VOL. 127 | NO. 42 | Thursday, March 01, 2012
ASD Spells Out School Changes
By Bill Dries
Now that the state’s Achievement School District has named the three Memphis City Schools in which it will run charter schools and three others that will be run by the state as neighborhood schools, the move to a swift transition by August begins.
The superintendent of the state-run district for the bottom 5 percent of schools across the state in terms of student performance was in the six schools affected Monday and Tuesday, Feb. 27-28.
ASD superintendent Chris Barbic said he’s preparing teachers and staff for a process that includes them reapplying for their jobs.
“There’s no preconceived notions about anybody there. This isn’t meant to be a hatchet job,” Barbic said. “We want to get to know the folks in the building and really make sure that the folks who want to continue at the school with the ASD are given an opportunity to do that.”
Lester Elementary, Gordon Elementary and Cypress Middle will have state-run charter schools starting in August when the 2012-2013 school year begins.
Lester’s model will be a charter school that over two years replaces the existing school, while Gordon and Cypress’ charter models will “cohabitate” with what’s already in place.
Corning Elementary, Frayser Elementary and Westside Middle – all part of the same schools-feeder pattern in Frayser – will be run by the state as “achievement schools” that retain their status as neighborhood schools starting in August.
Barbic was among those involved in schools reform who fielded questions at Hutchison School Tuesday, Feb. 28, from students at that school as well as Briarcrest Christian School and Memphis University School.
The “Landscapes in Public Education” forum was sponsored by the Kemmons Wilson Family Foundation.
Barbic urged the group of 100 students to pursue teaching as a career.
“The most patriotic thing you can do is teach,” he said. “Even if it’s only for a few years.”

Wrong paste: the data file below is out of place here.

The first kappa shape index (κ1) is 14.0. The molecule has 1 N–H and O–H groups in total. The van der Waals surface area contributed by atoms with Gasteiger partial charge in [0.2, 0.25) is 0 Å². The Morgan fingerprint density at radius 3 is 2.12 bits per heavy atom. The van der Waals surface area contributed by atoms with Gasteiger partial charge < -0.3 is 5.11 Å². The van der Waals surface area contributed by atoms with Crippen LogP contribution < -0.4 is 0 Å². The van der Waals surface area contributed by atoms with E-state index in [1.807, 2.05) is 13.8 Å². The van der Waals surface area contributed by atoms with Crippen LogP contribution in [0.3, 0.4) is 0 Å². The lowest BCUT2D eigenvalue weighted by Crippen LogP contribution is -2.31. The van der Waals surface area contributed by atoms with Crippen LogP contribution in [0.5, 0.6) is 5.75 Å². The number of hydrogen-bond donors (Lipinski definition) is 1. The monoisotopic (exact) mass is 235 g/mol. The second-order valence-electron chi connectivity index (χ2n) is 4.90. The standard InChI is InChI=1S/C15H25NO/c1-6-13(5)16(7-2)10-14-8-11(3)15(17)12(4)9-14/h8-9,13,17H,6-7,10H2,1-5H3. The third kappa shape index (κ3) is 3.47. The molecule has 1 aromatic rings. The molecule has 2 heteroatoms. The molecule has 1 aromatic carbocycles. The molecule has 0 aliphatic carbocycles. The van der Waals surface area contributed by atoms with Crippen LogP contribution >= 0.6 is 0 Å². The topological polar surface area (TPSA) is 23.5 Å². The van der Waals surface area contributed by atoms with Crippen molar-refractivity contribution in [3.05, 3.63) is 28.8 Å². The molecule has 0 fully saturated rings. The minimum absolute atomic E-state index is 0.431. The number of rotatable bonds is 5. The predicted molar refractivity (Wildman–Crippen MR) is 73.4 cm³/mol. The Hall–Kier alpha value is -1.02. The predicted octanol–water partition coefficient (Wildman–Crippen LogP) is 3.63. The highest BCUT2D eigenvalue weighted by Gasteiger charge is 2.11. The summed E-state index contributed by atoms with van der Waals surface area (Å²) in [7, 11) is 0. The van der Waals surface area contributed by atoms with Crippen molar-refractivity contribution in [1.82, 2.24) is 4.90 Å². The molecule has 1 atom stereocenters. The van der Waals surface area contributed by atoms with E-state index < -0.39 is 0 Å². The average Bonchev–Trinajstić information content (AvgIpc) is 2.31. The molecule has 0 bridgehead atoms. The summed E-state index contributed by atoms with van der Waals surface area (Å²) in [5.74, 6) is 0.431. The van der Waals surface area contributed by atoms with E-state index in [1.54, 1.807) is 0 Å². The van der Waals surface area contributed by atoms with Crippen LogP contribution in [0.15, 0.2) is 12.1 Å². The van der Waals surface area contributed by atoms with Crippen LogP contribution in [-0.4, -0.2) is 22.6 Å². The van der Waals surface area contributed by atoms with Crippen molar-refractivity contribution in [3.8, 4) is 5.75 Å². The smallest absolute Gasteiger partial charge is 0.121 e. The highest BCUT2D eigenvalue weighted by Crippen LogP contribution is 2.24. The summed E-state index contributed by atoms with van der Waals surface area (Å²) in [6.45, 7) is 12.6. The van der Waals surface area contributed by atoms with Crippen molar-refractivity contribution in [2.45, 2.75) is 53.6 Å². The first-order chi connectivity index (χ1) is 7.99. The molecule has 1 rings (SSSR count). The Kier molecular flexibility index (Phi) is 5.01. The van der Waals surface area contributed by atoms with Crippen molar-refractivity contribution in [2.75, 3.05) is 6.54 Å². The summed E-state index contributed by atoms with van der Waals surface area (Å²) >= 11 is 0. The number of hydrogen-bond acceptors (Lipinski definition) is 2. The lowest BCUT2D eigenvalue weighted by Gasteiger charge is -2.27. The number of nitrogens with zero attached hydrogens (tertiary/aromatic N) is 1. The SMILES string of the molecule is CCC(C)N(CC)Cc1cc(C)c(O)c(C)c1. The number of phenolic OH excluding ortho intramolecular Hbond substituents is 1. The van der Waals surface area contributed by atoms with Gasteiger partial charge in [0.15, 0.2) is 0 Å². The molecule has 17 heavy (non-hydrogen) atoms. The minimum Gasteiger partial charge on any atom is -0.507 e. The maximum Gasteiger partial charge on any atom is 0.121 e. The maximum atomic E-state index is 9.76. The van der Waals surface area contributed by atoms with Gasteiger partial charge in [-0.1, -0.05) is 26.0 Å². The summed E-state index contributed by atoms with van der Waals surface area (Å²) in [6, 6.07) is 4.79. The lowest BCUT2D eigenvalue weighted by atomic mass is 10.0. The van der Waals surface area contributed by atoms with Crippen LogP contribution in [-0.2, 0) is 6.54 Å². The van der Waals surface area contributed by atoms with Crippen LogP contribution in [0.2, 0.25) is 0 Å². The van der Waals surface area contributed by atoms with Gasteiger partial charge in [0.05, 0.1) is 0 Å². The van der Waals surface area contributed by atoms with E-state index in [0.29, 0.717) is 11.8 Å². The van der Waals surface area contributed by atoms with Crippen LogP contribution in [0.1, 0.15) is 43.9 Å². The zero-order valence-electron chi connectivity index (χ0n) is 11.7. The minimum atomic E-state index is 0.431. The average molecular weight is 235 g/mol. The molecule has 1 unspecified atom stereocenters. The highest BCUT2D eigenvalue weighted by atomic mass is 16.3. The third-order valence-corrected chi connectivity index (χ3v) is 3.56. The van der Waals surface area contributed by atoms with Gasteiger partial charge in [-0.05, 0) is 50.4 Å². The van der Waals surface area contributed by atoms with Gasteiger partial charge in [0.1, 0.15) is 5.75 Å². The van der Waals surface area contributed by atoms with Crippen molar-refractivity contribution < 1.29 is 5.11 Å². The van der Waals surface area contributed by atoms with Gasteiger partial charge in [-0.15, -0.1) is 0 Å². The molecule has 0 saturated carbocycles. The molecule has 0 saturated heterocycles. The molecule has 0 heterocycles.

The last part of the comment is also an indicator of what Barbic believes might be a new career trajectory that upends the traditional concept of a schoolteacher who stays for an entire working life or close to it.
“Once we get great people in education, what’s a realistic timeline for how long people should teach?” asked Barbic, whose mother is a still-active, 30-year-career teacher. “I think at the end of the day, we’d rather have somebody teach for one year if they’re going to be great than a mediocre teacher for 10 or 15. This idea that we beat ourselves up every time a great teacher leaves the classroom after three, four or five years – great people aren’t doing the same job right out of college for more than a few years anyway.”
But the Memphis City Schools Teacher Effectiveness Initiative, partially funded with money from the Bill & Melinda Gates Foundation, is built on concept of reversing MCS trends in which 40 percent of MCS teachers leave the school system within three years of getting hired.
One of its goals is longer teacher retention as well as more professional development and evaluation that is, in part, tied to student performance.
Barbara Prescott, chairwoman of the schools consolidation planning commission, agreed with Barbic on the need for that development and assessment if not on the questions about changing teacher career trajectories.
“You also have to develop talent,” Prescott said. “When you’re merging these two school systems and it will be a large school district, we can’t fire our way into having good teachers. We just can’t do that. … You have to let them observe themselves on video. You have to let them have peer observations and really ask themselves, ‘How can I get better?’ not ‘How bad am I?’”
The student questions included queries about how much the coming Memphis City Schools and Shelby County Schools merger will change the daily life of public schools in Shelby County for students and teachers.
Prescott said most of the noticeable changes won’t be a result of the merger.
“There will be changes with teachers along the way, but not specifically because of the merger,” she said, adding the job of implementing the changes coming to teacher evaluations and assignments outside the merger process will be up to the countywide school board.
“I don’t think the merger will have nearly as much of an impact on that as will the programs and initiatives that are happening.”